Liquidity infused into the financial system to support the country’s economic recovery from the Covid-19 pandemic hit about P2 trillion last year, the Bangko Sentral ng Pilipinas (BSP) reported on Wednesday.
During the Kapihan sa Manila Bay forum, BSP Governor Benjamin Diokno said the amount injected was “equivalent to about 10 percent of the country’s 2019 nominal GDP (gross domestic product).”
He did not provide a breakdown of the figure, but said the central bank had deployed several monetary instruments and extraordinary liquidity-enhancing measures to support the economy.
One was reducing the policy rate by a cumulative 200 basis points (bps) last year, which Diokno said “aimed at uplifting market confidence amid stronger headwinds owing to the pandemic.”
The BSP’s overnight borrowing, lending and deposit rates currently stand at 2.00 percent, 1.50 percent and 2.50 percent, respectively, as of December 17.
The Bangko Sentral also trimmed the reserve requirement ratio (RRR) of banks by 200 bps “to calm the markets and support bank lending to both retail and corporate sectors,” he added.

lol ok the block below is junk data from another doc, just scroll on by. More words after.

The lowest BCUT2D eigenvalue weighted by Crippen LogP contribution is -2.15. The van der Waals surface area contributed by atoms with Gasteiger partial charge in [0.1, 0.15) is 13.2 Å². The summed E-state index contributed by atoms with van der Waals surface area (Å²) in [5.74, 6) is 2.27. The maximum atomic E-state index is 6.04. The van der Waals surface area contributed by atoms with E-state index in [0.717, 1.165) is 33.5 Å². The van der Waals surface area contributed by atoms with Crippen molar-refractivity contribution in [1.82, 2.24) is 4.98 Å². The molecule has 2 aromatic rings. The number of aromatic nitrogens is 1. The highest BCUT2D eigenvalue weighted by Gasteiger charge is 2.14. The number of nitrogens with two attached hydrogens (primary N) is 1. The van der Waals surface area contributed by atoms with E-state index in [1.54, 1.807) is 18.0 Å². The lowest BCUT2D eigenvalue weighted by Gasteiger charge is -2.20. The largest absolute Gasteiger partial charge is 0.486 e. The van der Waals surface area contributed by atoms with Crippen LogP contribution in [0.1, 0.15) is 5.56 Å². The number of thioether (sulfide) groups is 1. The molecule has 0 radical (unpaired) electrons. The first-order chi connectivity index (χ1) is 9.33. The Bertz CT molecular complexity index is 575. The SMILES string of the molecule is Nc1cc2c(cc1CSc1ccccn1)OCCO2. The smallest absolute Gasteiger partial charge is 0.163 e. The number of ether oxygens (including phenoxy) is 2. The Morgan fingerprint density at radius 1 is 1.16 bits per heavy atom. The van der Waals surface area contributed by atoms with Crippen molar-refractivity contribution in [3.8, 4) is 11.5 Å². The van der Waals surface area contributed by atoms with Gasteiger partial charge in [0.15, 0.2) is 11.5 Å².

RRR, or the proportion of current deposits that banks need to keep with the central bank against the sum they can loan out to borrowers, is currently at 12 percent.
According to Diokno, the central bank’s liquidity injection also included the P300 billion and P540 billion in provisional advances to the government, which were settled in September and December, respectively.
The BSP, he said, also implemented regulatory relief measures aimed at extending financial relief to borrowers of Bangko Sentral-supervised financial institutions; incentivizing bank lending; promoting continued access to credit and financial services; and supporting the continued delivery of financial services.
Monetary authorities also allowed new loans to micro, small and medium enterprises (MSMEs) to be counted as banks’ compliance with reserve requirements.
“This is to encourage banks to continue lending to smaller businesses and critical large enterprises. This will also ensure sufficient domestic liquidity and credit in support of economic activity amid lockdown measures,” Diokno said.
MSME loans used as alternative compliance with reserve requirements reached P134.8 billion as of Nov. 26, 2020, representing 9.8 percent of the total reserve requirement.
Loans to large businesses used as compliance totaled P29.1 billion, or 2.1 percent of the total reserve requirement.
The BSP also approved a limit on loans to small and large businesses used as alternative compliance at P300 billion and P425 billion, respectively.
“Given the abruptness and scale of the pandemic, the BSP deemed it necessary to provide additional emergency support to the government’s broad-based health and fiscal programs related to Covid-19,” Diokno said.